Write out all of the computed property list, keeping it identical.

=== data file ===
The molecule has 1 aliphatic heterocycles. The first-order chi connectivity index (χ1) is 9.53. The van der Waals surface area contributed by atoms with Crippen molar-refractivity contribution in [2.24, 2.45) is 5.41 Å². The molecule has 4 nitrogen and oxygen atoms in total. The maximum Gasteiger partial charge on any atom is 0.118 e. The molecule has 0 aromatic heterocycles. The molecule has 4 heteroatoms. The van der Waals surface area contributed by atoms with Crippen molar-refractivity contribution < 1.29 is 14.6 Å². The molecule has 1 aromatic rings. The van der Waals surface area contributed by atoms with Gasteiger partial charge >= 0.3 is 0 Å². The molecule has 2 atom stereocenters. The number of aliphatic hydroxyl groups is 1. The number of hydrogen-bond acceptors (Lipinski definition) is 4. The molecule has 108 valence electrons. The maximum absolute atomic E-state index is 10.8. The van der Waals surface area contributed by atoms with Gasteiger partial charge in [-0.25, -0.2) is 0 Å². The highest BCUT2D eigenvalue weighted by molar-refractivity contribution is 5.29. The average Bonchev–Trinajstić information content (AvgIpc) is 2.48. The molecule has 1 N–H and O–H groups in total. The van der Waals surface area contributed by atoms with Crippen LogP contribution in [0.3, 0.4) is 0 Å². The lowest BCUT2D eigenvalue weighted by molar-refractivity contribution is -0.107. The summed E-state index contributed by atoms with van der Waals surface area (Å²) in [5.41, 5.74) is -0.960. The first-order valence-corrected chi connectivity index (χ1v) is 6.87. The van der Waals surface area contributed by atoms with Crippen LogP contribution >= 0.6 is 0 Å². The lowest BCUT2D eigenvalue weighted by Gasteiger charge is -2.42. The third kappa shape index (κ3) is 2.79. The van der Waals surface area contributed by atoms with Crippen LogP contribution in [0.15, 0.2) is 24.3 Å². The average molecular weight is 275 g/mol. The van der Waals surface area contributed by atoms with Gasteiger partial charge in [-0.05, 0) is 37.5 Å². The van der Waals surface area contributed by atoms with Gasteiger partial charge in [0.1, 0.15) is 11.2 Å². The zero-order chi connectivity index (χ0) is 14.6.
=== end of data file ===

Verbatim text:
The molecule has 1 aliphatic heterocycles. The first-order chi connectivity index (χ1) is 9.53. The van der Waals surface area contributed by atoms with Crippen molar-refractivity contribution in [2.24, 2.45) is 5.41 Å². The molecule has 4 nitrogen and oxygen atoms in total. The maximum Gasteiger partial charge on any atom is 0.118 e. The molecule has 0 aromatic heterocycles. The molecule has 4 heteroatoms. The van der Waals surface area contributed by atoms with Crippen molar-refractivity contribution < 1.29 is 14.6 Å². The molecule has 1 aromatic rings. The van der Waals surface area contributed by atoms with Gasteiger partial charge >= 0.3 is 0 Å². The molecule has 2 atom stereocenters. The number of aliphatic hydroxyl groups is 1. The number of hydrogen-bond acceptors (Lipinski definition) is 4. The molecule has 108 valence electrons. The maximum absolute atomic E-state index is 10.8. The van der Waals surface area contributed by atoms with Gasteiger partial charge in [-0.25, -0.2) is 0 Å². The highest BCUT2D eigenvalue weighted by molar-refractivity contribution is 5.29. The average Bonchev–Trinajstić information content (AvgIpc) is 2.48. The molecule has 1 N–H and O–H groups in total. The van der Waals surface area contributed by atoms with Crippen LogP contribution in [0.3, 0.4) is 0 Å². The lowest BCUT2D eigenvalue weighted by molar-refractivity contribution is -0.107. The summed E-state index contributed by atoms with van der Waals surface area (Å²) in [5.41, 5.74) is -0.960. The first-order valence-corrected chi connectivity index (χ1v) is 6.87. The van der Waals surface area contributed by atoms with Crippen LogP contribution >= 0.6 is 0 Å². The lowest BCUT2D eigenvalue weighted by Gasteiger charge is -2.42. The third kappa shape index (κ3) is 2.79. The van der Waals surface area contributed by atoms with Crippen LogP contribution in [0.15, 0.2) is 24.3 Å². The average molecular weight is 275 g/mol. The van der Waals surface area contributed by atoms with Gasteiger partial charge in [-0.05, 0) is 37.5 Å². The van der Waals surface area contributed by atoms with Gasteiger partial charge in [0.1, 0.15) is 11.2 Å². The zero-order chi connectivity index (χ0) is 14.6.